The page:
# Force of impact (ladder to head)

• Kyrre Hovda

#### Kyrre Hovda

Hi everyone!

need to calculate the impact force done by the ladder to the head explained in the drawing. Can anyone help?

Kyrre

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• 20171206_121307.jpg
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## Answers and Replies

Hi everyone!

need to calculate the impact force done by the ladder to the head explained in the drawing. Can anyone help?

Kyrre

Hi PeroK,

the ladder is falling onto the head

Hi PeroK,

the ladder is falling onto the head

The force depends on the rigidity of the ladder and your skull. If the ladder had a thick foam coating, then that would reduce the impact force. It also critically depends on how much you are able to move during the impact. If you stand rigidly then there will be a much higher force than if you bend your knees as the ladder strikes.

The force depends on the rigidity of the ladder and your skull. If the ladder had a thick foam coating, then that would reduce the impact force. It also critically depends on how much you are able to move during the impact. If you stand rigidly then there will be a much higher force than if you bend your knees as the ladder strikes.

The ladder is made from aluminium. Assume the head doesn't move much during impact.

The ladder is made from aluminium. Assume the head doesn't move much during impact.

That data is just as important as the mass of the ladder or the height of the person. You would need to measure the movement of the head during the impact to determine the force. If the head doesn't move at all, then the force tends to an infinite force.

That data is just as important as the mass of the ladder or the height of the person. You would need to measure the movement of the head during the impact to determine the force. If the head doesn't move at all, then the force tends to an infinite force.

Lets say the head moves 5 cm. How do you calculate the force?

Lets say the head moves 5 cm. How do you calculate the force?

I take it this isn't homework, but an accident investigation of sorts?

How much physics do you know? Do you know what angular momentum is?

Given the distance moved by the head and the [questionable] assumption that the force is constant over that distance, one can immediately come up with a rough estimate of the force involved. The strategy is to start by computing the kinetic energy of the ladder and then equate that to the work done in stopping the ladder.

The kinetic energy of the ladder can be determined most easily by equating its kinetic energy [rotational or otherwise] with its loss of potential energy.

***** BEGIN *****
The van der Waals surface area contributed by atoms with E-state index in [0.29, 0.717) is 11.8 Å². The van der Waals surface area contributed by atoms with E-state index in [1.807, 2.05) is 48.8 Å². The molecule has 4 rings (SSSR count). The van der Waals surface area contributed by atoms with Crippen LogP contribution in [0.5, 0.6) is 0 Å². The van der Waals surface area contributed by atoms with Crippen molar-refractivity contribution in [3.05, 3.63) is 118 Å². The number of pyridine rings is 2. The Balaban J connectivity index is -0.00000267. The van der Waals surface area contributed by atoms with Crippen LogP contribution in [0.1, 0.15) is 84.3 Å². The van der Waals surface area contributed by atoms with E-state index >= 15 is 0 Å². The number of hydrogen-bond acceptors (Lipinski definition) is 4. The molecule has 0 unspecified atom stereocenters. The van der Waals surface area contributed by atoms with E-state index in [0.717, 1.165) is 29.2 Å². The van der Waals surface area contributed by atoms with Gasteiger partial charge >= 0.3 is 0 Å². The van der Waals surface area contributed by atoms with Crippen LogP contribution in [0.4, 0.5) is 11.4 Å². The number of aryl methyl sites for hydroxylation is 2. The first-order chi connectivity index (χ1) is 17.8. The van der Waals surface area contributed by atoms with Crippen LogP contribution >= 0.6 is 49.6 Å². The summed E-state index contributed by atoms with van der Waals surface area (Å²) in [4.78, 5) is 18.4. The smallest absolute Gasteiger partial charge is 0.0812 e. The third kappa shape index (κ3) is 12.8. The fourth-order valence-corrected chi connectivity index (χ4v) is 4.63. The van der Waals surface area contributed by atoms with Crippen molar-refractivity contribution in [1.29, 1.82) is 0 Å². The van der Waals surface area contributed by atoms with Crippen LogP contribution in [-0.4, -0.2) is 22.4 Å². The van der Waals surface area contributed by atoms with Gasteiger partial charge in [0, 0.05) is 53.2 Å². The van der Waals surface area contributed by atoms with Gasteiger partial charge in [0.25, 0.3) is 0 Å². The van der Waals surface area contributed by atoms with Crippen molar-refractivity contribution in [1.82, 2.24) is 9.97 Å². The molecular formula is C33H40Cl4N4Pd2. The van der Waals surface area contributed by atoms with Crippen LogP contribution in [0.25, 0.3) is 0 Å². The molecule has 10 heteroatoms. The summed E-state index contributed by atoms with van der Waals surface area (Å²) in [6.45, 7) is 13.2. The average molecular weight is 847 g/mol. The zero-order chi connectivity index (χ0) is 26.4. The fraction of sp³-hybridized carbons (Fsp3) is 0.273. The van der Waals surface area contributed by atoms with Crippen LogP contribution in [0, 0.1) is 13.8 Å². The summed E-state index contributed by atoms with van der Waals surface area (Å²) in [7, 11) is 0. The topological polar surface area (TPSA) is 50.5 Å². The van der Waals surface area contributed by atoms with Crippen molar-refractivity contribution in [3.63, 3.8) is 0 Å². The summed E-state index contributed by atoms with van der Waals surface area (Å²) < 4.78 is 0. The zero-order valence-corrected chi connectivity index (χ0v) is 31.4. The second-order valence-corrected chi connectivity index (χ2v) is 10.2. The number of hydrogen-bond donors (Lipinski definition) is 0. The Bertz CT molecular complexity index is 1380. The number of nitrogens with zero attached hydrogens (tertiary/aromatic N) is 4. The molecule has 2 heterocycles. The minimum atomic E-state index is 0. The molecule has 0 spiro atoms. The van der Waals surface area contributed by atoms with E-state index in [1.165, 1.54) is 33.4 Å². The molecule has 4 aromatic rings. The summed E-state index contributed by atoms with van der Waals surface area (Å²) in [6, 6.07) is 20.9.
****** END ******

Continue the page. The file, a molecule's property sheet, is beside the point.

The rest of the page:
Kyrre Hovda and PeroK
"Force of impact" isn't really a thing. You can fake some numbers and calculate a force, but it will seem really large while not being very meaningful.

Impacts are generally measured in momentum or energy: such as the energy required to break a metal bar...or bone. Try googling "fracture energy" and "charpy impact test".

Kyrre Hovda
I take it this isn't homework, but an accident investigation of sorts?

How much physics do you know? Do you know what angular momentum is?

Yes, it was an accident. I have calculated the angular acceleration using the equation in the piqture. And the angular speed at 35 degrees.

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• Formler.JPG
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Thanks for all replies folks! And bear in mind i might be using some words at bit imprecisely, since I'm norwegian :P

russ_watters
Yes, it was an accident. I have calculated the angular speed using the equation in the piqture.

As suggested by @jbriggs444 above, there is a shortcut simply by considering energy. The force acting over the distance (e.g. ##d = 5cm##) must equal the kinetic energy lost by the ladder. And the kinetic energy of the ladder is equal to the gravitational potential energy lost.

Approximately, therefore, the force is given by ##F = \frac{mgh}{d}##, where ##h## can be calculated from the length and angle of the ladder:

##h = \frac{L}{2}(1 - \cos \theta)##

Although, quite what this calculation means in physical terms is not clear.

Note: if you assume that the angle you have is the final angle, then that takes care of any additional PE lost in the collision itself.

Kyrre Hovda
As suggested by @jbriggs444 above, there is a shortcut simply by considering energy. The force acting over the distance (e.g. ##d = 5cm##) must equal the kinetic energy lost by the ladder. And the kinetic energy of the ladder is equal to the gravitational potential energy lost.

Approximately, therefore, the force is given by ##F = \frac{mgh}{d}##, where ##h## can be calculated from the length and angle of the ladder:

##h = \frac{L}{2}(1 - \cos \theta)##

Although, quite what this calculation means in physical terms is not clear.

Note: if you assume that the angle you have is the final angle, then that takes care of any additional PE lost in the collision itself.

I have calculated the kinetic energy. Again see the picture :P

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• energy.JPG
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I have calculated the kinetic energy. Again see the picture :P

That was the hard way. In any case:

##Fd \approx \Delta KE##

##h = \frac{L}{2}(1 - \cos \theta)##

Although, quite what this calculation means in physical terms is not clear.
The first two terms in the series expansion of ##\cos \theta## yield ##1 - \frac{\theta^2}{2}##. This means that for "small" rotations, the 1's cancel and you have a kinetic energy scales as the square of the lean angle at impact.

Thread closed for Moderation...

Thread will remain closed. PF can not provide accident analysis to be used for legal purposes.

The OP is urged to hire a professional for accident analysis.

lekh2003 and berkeman